I am leaving 2022 with far fewer people in my life than I started. Sometimes, it is heartbreaking, but most of the time, I am proud of myself for establishing criteria and holding folks to that criteria. The vigilance is the only thing keeping me here. My insistence in thinking another relationality is possible is what keeps me here. My perpetual shock and amazement at crude human behavior is not naivete or silly hope; instead, it is a spiritual disposition; it is, I think, what Tina Campt calls a grammar of black feminist futurity:
I am reminded of a 1998 Toni Morrison interview with Australian journalist Jana Wendt. In response to Wendt’s comment about the “shocking barbarism” that undergirds racial violence, Morrison asserts, “I insist on being shocked. I am never going to become immune. I think that’s a kind of failure: to see so much of it that you die inside. I want to be surprised and shocked every time.”
Morrison is not naive; something else is happening here. Shock is visceral. Shock shakes and reconfigures.
To be shocked is to acknowledge a dissonance between what one witnessed and what one wished was witnessed. It is a form of close listening, of an attunement. Shock is the collision between realities: the present conditions and the possible future. Shock disorients; ruptures time. It is a discontinuity that brings something else into focus, akin to what Avery Gordon describes as a “haunting.”
Most significant in Gordon’s analysis is the “something-to-be-done”; that the haunting doesn’t simply frighten or shock or surprise, but that it compels action. When Morrison insists on shock, she invites us to be so rooted in a close reading of our socio-political landscape that we have no desire but to embrace this disjointed and incongruent time as a stay against the normalization of oppression. That time should never be perceived as smooth or coherent as long as, to Gordon’s assertion, there is “something-to-be-done.”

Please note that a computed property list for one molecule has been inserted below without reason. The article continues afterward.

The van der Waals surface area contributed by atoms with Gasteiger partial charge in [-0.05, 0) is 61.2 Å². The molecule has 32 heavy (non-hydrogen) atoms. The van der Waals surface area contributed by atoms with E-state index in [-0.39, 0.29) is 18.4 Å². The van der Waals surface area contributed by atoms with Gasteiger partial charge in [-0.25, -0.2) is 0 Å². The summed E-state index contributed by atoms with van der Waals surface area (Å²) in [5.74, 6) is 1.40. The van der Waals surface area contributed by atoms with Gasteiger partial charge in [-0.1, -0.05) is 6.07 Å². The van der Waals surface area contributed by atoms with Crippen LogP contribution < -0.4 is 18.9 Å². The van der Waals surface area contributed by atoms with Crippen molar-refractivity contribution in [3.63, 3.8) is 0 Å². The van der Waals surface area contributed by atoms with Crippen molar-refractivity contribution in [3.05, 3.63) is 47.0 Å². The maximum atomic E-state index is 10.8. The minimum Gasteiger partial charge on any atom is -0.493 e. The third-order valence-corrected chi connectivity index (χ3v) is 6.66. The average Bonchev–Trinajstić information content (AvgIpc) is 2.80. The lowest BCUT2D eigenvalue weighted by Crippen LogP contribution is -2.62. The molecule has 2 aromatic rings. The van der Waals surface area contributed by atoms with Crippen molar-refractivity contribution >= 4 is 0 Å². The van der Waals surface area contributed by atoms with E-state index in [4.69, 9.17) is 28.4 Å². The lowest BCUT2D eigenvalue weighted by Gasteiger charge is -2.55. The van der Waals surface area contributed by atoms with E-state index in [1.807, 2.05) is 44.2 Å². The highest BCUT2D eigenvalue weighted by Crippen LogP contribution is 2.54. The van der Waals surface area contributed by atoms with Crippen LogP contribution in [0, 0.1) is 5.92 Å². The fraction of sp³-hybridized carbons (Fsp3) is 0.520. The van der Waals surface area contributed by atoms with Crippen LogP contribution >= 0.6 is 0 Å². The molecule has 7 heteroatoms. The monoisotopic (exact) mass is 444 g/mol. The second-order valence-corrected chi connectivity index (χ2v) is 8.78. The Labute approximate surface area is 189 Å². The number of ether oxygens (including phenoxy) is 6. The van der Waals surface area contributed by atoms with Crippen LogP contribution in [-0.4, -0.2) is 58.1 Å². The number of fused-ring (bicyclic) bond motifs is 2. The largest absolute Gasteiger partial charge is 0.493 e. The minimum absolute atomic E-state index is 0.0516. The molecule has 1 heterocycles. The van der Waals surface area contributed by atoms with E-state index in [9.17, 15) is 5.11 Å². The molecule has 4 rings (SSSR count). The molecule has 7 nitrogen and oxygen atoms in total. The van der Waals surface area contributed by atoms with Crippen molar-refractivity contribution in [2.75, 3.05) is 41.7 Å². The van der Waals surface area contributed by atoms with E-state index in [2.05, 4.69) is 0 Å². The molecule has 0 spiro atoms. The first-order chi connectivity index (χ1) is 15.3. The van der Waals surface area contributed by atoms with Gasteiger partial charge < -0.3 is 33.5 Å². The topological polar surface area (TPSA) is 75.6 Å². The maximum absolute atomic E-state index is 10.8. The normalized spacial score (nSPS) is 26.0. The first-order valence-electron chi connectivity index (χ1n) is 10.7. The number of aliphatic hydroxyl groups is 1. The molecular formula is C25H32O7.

On December 18, 1963, Martin Luther King Jr. delivered a speech at Western Michigan University. In this speech, he introduces ideas around “maladjustment.”
Within psychology communities, maladjustment is considered as the “inability to maintain effective relationships, function successfully in various domains, or cope with difficulties and stresses.” Martin Luther King Jr. speaks of his maladjustment with pride. I appreciate that Martin Luther King Jr. thinks otherwise and challenges the normalization of oppression to say, yes — the inability to cope with oppression is not an indictment of the individual, but an indictment of the society. It is to ask— why do we pathologize the people who express outrage at injustice rather than the society that reproduces this injustice?
Years ago, I heard about a book published in 2010: The Protest Psychosis: How Schizophrenia Became a Black Disease by the psychiatrist Jonathan Metzl. I have not read this book but have just begun. I am interested in this excerpt toward the beginning of the book: